Several weeks ago, headed out with Jim on errands, I hurriedly chose the above book to take along.
[I've learned that its best to have something to read as there is often a stop along the way with no need for me to be involved in the errand.]
I've owned the book for a number of years--one of those that is easy to enjoy, full of interesting photos and text. I gather that Emma-Louise O'Reilly may be more familiar in the UK as a contributor to decorating and craft magazines than she is in the US.
Her comments are rather pithy, her observations a bit dictatorial.
A phrase caught my eye, 'substantial, but not grand.'
Emma-Louise was describing a modest vintage farmhouse originally built by German settlers in the Texas hill country.
The two Amish farmhouses which we have acquired are also substantial, plainly built, of simple layout--nothing remotely 'grand' about them.
Raising a new house or barn for an Amish family is often a neighborhood affair.
While a 'builder' may be hired [usually another Amish] much of the labor is contributed by relatives, in-laws and other Amish neighbors.
Some of those working on a house may not have the skill level of finish carpenters.
As Jim has labored to install plumbing and electrical wiring in these houses he has discovered an interior wall slightly out of plumb--which has interfered with properly hanging a door, stairs in the lower house that are not evenly spaced, slight discrepancies in the spacing of wall studs.
None of these things affect the stability or integrity of the buildings, but they do make
for frustrating moments.
By far the most annoying to me is the quite unprofessional finish of the sheetrock on the walls.
This resulted in visible joins in the sheetrock and 'mud' that wasn't smoothly sanded prior to painting.
I have learned that interior painting is handed over to the women of an Amish household--and I suspect that any female capable of wielding a paintbrush or roller was handed one and told to have at it. Jim has patched and smoothed some areas, but the complete reworking which would make for a professional appearance isn't feasible in terms of time or budget.
I sternly tell myself that I must relinquish a perfectionist stance and enjoy the transformation of carefully chosen paint colors.
We have continued to plod along through the weeks of heat and humidity, and great progress has been made.
I painted the ceiling in the downstairs guest room last winter. When the spell of frigid weather arrived I closed the door and abandoned the job.
Knowing that our son and daughter-in-law would be arriving for a visit at the end of July inspired me to again pick up my brush and roller.
The actual paint color, Canyon Peach, is less pink than it appears in the above photo.
The room as it looked the day I finished painting.
The room ready for company.
The furniture belongs to our son who is dis-inclined to move it to Florida.
I made the pale sage grey/green curtains for one of our houses in Wyoming.
The vintage trunk at the foot of the bed came from my grandfather's attic.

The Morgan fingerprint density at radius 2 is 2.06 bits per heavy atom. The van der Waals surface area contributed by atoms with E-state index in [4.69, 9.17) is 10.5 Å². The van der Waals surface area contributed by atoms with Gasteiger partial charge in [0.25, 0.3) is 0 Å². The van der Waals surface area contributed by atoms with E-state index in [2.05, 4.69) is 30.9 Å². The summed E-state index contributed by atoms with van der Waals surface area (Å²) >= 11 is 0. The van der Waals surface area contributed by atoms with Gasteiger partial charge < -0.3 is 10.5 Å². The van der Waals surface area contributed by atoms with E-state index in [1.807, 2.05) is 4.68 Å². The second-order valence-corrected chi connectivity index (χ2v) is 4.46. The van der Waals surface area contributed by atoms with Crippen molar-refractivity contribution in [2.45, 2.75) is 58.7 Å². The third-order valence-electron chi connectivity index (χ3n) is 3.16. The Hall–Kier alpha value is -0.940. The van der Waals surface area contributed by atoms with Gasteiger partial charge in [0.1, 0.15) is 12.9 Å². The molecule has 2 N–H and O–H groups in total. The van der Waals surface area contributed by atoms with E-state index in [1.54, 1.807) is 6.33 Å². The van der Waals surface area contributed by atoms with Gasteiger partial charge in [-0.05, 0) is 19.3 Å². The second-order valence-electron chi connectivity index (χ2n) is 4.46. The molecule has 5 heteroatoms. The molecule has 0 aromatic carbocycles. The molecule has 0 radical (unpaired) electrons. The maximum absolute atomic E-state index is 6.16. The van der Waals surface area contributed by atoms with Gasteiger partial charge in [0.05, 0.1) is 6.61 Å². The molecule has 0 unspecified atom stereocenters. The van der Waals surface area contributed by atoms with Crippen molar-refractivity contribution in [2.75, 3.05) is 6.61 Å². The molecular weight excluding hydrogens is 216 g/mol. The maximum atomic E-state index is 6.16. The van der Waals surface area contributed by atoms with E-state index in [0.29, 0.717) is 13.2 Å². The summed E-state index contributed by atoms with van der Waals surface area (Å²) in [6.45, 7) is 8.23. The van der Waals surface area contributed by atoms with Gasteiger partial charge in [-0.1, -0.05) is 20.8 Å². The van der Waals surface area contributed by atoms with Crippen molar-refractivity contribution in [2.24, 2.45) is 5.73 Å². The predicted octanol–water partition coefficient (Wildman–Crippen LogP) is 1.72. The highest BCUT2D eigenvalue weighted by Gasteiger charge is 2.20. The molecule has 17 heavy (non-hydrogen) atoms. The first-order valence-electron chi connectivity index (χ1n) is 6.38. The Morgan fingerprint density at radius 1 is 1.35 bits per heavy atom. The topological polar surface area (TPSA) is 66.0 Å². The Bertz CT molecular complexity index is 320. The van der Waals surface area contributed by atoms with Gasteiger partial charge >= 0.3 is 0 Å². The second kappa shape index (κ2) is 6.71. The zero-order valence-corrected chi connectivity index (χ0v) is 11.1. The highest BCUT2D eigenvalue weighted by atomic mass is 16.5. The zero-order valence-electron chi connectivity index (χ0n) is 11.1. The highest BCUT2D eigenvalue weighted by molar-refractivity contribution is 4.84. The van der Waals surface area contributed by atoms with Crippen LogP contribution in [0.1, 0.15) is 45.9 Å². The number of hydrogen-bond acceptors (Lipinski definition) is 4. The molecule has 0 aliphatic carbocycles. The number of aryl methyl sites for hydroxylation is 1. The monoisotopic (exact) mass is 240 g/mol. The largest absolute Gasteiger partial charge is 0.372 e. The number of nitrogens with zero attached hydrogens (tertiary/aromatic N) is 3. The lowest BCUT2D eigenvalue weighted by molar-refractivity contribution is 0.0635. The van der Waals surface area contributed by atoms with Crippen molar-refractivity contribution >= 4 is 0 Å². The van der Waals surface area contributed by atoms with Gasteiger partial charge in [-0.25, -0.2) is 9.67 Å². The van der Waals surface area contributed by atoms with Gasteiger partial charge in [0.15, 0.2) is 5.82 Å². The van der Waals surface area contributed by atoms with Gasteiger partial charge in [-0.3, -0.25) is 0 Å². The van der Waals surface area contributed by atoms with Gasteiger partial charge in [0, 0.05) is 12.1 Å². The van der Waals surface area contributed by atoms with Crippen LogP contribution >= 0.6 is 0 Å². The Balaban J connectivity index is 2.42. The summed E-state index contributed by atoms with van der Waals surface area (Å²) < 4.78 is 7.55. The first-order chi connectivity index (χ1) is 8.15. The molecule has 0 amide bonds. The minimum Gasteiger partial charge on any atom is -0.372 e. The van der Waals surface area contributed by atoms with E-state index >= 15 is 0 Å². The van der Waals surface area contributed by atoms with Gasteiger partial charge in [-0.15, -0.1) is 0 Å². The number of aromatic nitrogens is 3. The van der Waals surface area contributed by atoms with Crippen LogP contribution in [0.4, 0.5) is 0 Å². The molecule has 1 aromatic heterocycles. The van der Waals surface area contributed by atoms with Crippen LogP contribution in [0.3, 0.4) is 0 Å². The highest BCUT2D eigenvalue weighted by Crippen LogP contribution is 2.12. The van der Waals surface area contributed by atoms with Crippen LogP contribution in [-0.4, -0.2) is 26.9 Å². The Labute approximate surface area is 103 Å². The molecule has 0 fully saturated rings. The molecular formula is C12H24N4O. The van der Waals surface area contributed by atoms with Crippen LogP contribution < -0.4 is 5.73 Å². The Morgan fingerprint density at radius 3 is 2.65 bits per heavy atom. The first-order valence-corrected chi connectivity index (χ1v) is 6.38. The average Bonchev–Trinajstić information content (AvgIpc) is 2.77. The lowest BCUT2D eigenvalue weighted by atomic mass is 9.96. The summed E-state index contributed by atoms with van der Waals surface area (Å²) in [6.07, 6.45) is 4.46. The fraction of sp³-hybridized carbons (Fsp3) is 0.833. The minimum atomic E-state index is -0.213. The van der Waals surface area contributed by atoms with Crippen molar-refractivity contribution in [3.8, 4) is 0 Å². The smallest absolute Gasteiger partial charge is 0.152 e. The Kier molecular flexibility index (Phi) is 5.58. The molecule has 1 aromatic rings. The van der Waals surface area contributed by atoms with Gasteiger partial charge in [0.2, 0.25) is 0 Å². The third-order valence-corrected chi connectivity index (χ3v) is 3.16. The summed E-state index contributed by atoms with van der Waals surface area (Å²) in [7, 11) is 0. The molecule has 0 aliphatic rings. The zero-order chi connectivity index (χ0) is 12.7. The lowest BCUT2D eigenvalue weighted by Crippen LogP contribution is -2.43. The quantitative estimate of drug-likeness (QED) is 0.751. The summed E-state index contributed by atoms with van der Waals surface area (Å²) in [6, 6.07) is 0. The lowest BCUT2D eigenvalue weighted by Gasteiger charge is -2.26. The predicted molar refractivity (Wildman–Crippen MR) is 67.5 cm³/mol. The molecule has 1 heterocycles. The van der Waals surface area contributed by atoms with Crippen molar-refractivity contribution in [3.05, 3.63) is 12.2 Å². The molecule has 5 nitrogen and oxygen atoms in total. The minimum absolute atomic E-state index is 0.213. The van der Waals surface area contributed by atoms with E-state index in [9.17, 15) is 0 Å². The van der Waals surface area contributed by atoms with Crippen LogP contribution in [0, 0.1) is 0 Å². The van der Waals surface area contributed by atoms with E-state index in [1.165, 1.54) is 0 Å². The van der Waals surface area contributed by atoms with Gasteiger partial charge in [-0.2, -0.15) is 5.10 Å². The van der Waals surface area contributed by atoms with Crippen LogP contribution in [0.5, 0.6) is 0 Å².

Making a bed is a task beloved of cats.
Teasel knows that she enhances the quilt.
The following photos demonstrate the simple sturdiness of the buildings.
This is the back door which leads into the Amish 'washroom.'
This room contained a wood-fired boiler, a primitive shower stall, a sink with cold water.
The family laundry was done in a gas-powered wringer washing machine.
The enclosed space to the left of the door is the outhouse--NOT in use at present.
Eventually the pit will be filled in and the space can be utilized for garden tools or such.
We still refer to this area as the ''washroom.'
The freezer resides there as well as receptacles for recycling. During the winter we stored kindling and some firewood in the space.
Eventually it will become a garage with an overhead door.
The workshop was built a few months before we acquired the property.
We planted a garden in the area below it. Topsoil had been hauled in and perhaps in a less rainy summer a garden could flourish.
The season-long mess of mud and rapidly growing weeds has been disheartening.
The ground falls away rather steeply from the south end of the house,
The guest bedroom is in the extension. Below it, in the finished basement is a well insulated space for storing canned goods.
South-facing side porch.
The cement steps leading to the ground floor entry are rather crudely made and a bit uneven.
My feet are learning the varying intervals.
The lower farmhouse has a larger compartmented barn, as well as a shed which sheltered buggies and a wood store.
We have the small stable built to accommodate one horse and a buggy.
Renovations continue, although I haven't documented the progress with photos.
Over the past month I have painted the sunroom which adjoins the downstairs guest room.
Upstairs, Jim paints ceilings, I paint walls.
He has been installing electricity, creating the space for the shower in the master suite, constructing trim for around windows, bedroom doors and baseboards.
[In all the Amish homes we have seen, upstairs bedrooms are not finished in terms of trim work.]
The large upstairs guest room has been painted and finished, small guest room painted and trim being installed. Furniture and oddments are shoved from one space to another to make room to work.
I do what I can to help.
I have to confess that painting rooms is not as easy a project for me as it was several years ago.
I clamber clumsily up and down my step ladder.
I sometimes want to sit down on the floor and wail with weariness even as I tick off
another job finished.
Soon, the major renovations will be complete.
Soon I can unpack pictures and small treasures, consider how furniture should be arranged.
Soon we can look around with satisfaction and know that we have created a home--not at all 'grand' but comfortable and welcoming.